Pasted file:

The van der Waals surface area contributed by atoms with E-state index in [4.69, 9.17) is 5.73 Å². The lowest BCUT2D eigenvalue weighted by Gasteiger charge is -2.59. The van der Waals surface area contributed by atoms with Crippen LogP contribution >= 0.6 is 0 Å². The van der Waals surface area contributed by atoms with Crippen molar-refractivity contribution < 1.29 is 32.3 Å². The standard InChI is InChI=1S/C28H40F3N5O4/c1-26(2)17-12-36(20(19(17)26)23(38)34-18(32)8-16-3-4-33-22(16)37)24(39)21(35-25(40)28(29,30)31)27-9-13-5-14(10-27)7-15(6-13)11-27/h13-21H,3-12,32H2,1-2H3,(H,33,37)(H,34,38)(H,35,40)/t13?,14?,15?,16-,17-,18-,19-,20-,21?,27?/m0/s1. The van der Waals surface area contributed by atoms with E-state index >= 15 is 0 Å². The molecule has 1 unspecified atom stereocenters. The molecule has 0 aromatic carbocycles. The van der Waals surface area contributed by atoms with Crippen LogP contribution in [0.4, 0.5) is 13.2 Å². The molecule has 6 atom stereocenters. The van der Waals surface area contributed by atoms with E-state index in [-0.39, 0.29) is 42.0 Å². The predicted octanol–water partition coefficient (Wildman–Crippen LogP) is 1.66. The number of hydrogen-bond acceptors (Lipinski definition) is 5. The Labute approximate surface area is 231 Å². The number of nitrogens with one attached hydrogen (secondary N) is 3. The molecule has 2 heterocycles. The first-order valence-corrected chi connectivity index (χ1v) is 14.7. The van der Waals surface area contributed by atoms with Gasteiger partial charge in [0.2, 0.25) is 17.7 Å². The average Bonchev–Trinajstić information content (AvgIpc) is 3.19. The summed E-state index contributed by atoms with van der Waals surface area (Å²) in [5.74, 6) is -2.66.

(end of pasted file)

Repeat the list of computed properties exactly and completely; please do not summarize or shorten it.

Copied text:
The van der Waals surface area contributed by atoms with E-state index in [4.69, 9.17) is 5.73 Å². The lowest BCUT2D eigenvalue weighted by Gasteiger charge is -2.59. The van der Waals surface area contributed by atoms with Crippen LogP contribution >= 0.6 is 0 Å². The van der Waals surface area contributed by atoms with Crippen molar-refractivity contribution < 1.29 is 32.3 Å². The standard InChI is InChI=1S/C28H40F3N5O4/c1-26(2)17-12-36(20(19(17)26)23(38)34-18(32)8-16-3-4-33-22(16)37)24(39)21(35-25(40)28(29,30)31)27-9-13-5-14(10-27)7-15(6-13)11-27/h13-21H,3-12,32H2,1-2H3,(H,33,37)(H,34,38)(H,35,40)/t13?,14?,15?,16-,17-,18-,19-,20-,21?,27?/m0/s1. The van der Waals surface area contributed by atoms with E-state index >= 15 is 0 Å². The molecule has 1 unspecified atom stereocenters. The molecule has 0 aromatic carbocycles. The van der Waals surface area contributed by atoms with Crippen LogP contribution in [0.4, 0.5) is 13.2 Å². The molecule has 6 atom stereocenters. The van der Waals surface area contributed by atoms with E-state index in [-0.39, 0.29) is 42.0 Å². The predicted octanol–water partition coefficient (Wildman–Crippen LogP) is 1.66. The number of hydrogen-bond acceptors (Lipinski definition) is 5. The Labute approximate surface area is 231 Å². The number of nitrogens with one attached hydrogen (secondary N) is 3. The molecule has 2 heterocycles. The first-order valence-corrected chi connectivity index (χ1v) is 14.7. The van der Waals surface area contributed by atoms with Gasteiger partial charge in [0.2, 0.25) is 17.7 Å². The average Bonchev–Trinajstić information content (AvgIpc) is 3.19. The summed E-state index contributed by atoms with van der Waals surface area (Å²) in [5.74, 6) is -2.66.